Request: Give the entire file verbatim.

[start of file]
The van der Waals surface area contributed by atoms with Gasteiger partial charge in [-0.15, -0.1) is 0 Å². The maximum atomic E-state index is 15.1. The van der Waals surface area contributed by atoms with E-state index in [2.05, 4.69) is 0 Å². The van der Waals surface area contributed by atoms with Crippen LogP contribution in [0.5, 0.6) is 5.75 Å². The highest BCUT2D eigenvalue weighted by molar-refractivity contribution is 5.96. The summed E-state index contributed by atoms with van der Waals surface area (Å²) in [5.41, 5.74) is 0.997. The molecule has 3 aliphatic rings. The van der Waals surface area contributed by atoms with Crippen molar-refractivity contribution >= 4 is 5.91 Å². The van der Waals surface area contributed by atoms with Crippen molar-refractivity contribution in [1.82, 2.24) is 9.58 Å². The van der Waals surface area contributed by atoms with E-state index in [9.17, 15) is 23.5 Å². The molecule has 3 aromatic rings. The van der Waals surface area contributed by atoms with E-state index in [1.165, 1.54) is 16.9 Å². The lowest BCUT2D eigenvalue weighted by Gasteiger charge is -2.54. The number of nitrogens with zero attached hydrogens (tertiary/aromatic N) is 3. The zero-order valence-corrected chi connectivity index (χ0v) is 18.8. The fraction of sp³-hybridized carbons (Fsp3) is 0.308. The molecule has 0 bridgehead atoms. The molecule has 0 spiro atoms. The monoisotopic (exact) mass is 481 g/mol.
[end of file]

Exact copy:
The van der Waals surface area contributed by atoms with Gasteiger partial charge in [-0.15, -0.1) is 0 Å². The maximum atomic E-state index is 15.1. The van der Waals surface area contributed by atoms with E-state index in [2.05, 4.69) is 0 Å². The van der Waals surface area contributed by atoms with Crippen LogP contribution in [0.5, 0.6) is 5.75 Å². The highest BCUT2D eigenvalue weighted by molar-refractivity contribution is 5.96. The summed E-state index contributed by atoms with van der Waals surface area (Å²) in [5.41, 5.74) is 0.997. The molecule has 3 aliphatic rings. The van der Waals surface area contributed by atoms with Crippen molar-refractivity contribution >= 4 is 5.91 Å². The van der Waals surface area contributed by atoms with Crippen molar-refractivity contribution in [1.82, 2.24) is 9.58 Å². The van der Waals surface area contributed by atoms with E-state index in [9.17, 15) is 23.5 Å². The molecule has 3 aromatic rings. The van der Waals surface area contributed by atoms with E-state index in [1.165, 1.54) is 16.9 Å². The lowest BCUT2D eigenvalue weighted by Gasteiger charge is -2.54. The number of nitrogens with zero attached hydrogens (tertiary/aromatic N) is 3. The zero-order valence-corrected chi connectivity index (χ0v) is 18.8. The fraction of sp³-hybridized carbons (Fsp3) is 0.308. The molecule has 0 bridgehead atoms. The molecule has 0 spiro atoms. The monoisotopic (exact) mass is 481 g/mol.